hearings, or opine on the merits of the child support determination. See Tindall v. Wayne Cty.
Friend of Court, 269 F.3d 533, 539–40 (6th Cir. 2001); Kelm v. Hyatt, 44 F.3d 415, 418–21
(6th Cir. 1995); Mann v. Conlin, 22 F.3d 100, 101–03, 105–06 (6th Cir. 1994); Sevier v. Turner,
742 F.2d 262, 269–71 (6th Cir. 1984). This case does not require the sort of “unduly intrusive
interference with” a pending state case, see Sevier, 742 F.2d at 270, that typically justifies
With this tour of federal jurisdictional doctrines complete, we can turn to the merits of
this case. Alexander first alleges that the defendants violated (and conspired to violate) the
federal racketeering statute, see 18 U.S.C. § 1962(c), (d), a claim that may succeed only if he
pleads “(1) conduct (2) of an enterprise (3) through a pattern (4) of racketeering activity,”
Ouwinga v. Benistar 419 Plan Servs., Inc., 694 F.3d 783, 791 (6th Cir. 2012). Even construing
Alexander’s pro se pleadings charitably, see Erickson v. Pardus, 551 U.S. 89, 94 (2007)
(per curiam), we cannot find, after a painstaking review of his 195-page complaint, claims of
racketeering activity. He alleges in conclusory fashion that the defendants engaged in mail
fraud, wire fraud, bribery, and extortion, all of which constitute “racketeering” under federal law,
see 18 U.S.C. § 1961(1). Boiled down, these claims amount to allegations that the defendants
did not adequately investigate his case, tolerated procedural irregularities in the state
proceedings, and miscalculated his child support obligations. These accusations do not disclose
a “scheme or artifice to defraud” (as required for a mail or wire fraud claim, see 18 U.S.C.
§§ 1341, 1343), a “maliciously threaten[ing]” communication (as required for an extortion claim,
see Mich. Comp. Laws § 750.213), or a “promise” aimed at inducing certain conduct
(as required for a bribery claim, see id. § 750.122). Alexander attempts to turn his disagreements
with the state court’s decisions into evidence of “racketeering,” but absent plausible allegations
of misconduct or fraud, he has no claim under § 1962(c) or its conspiracy counterpart, § 1962(d).
See Ashcroft v. Iqbal, 556 U.S. 662, 679–81 (2009).
Alexander’s second allegation is that the defendants violated federal civil rights law—
specifically, 42 U.S.C. § 1985(2), which prohibits “two or more persons [from] conspir[ing]” to
Alexander v. Rosen, et al.
interfere with state judicial proceedings “with intent to deny to any citizen the equal protection of
the laws.” The Supreme Court, when interpreting an analogous provision of § 1985(3), held that
“[t]he language requiring intent to deprive of equal protection . . . means that there must be some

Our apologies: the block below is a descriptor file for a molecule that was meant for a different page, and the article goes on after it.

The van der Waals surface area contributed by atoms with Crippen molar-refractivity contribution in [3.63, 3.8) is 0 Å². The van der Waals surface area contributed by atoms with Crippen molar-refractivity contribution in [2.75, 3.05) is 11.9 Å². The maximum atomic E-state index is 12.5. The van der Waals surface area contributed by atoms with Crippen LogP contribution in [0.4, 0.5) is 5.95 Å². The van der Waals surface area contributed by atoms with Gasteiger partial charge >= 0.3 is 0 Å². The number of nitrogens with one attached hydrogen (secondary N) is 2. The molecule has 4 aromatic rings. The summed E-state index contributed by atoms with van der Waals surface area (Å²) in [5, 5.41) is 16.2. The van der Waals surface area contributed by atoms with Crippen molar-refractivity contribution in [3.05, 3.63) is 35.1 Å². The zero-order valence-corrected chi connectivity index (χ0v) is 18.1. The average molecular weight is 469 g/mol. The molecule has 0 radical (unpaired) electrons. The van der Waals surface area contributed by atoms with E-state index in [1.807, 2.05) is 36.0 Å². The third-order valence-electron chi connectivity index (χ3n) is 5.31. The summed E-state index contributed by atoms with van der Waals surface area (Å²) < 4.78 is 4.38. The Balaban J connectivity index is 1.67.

racial, or perhaps otherwise class-based, invidiously discriminatory animus behind the
conspirators’ action.” Griffin v. Breckenridge, 403 U.S. 88, 102 (1971); see also Kush v.
Rutledge, 460 U.S. 719, 725 (1983). Although Alexander alludes to his race and draws the
“legal conclusion” that gender discrimination occurred, he offers no “factual allegations” to
suggest that the defendants were motivated by “invidious discrimination.” See Iqbal, 556 U.S. at
678–81. His § 1985 claim must therefore fail.
With Alexander’s federal claims resolved, we must address two remaining issues. First,
the district court declined to exercise supplemental jurisdiction over Alexander’s state law claims
because they “predominate[d]” over the federal claims and created a risk of jury confusion. R. 4
at 1–2; see 28 U.S.C. § 1367(c). That decision was not an abuse of discretion, because the court
reasonably concluded that the “numerous and wide-ranging” state law claims would be difficult
for a jury to sort out. Blake v. County of Livingston, 257 F. App’x 848, 855 (6th Cir. 2007); see
also Gamel v. City of Cincinnati, 625 F.3d 949, 951–53 (6th Cir. 2010).
Second, the district court was correct to dismiss two judges from the suit on grounds of
absolute immunity. Judges receive such immunity for their “judicial acts,” unless performed “in
the clear absence of all jurisdiction.”
Stump v. Sparkman, 435 U.S. 349, 356–57 (1978).
Alexander’s claims, for the most part, challenge paradigmatically judicial acts: assessing fees,
issuing an arrest warrant, refusing to issue a stay. And although one judge allegedly engaged in
ex parte communications with state officials, those communications occurred as part of the
judge’s attempt to resolve the case before him, which means they are still protected by absolute
immunity, see Forrester v. White, 484 U.S. 219, 227–28 (1988); Stump, 435 U.S. at 363 n.12.
For these reasons, we affirm.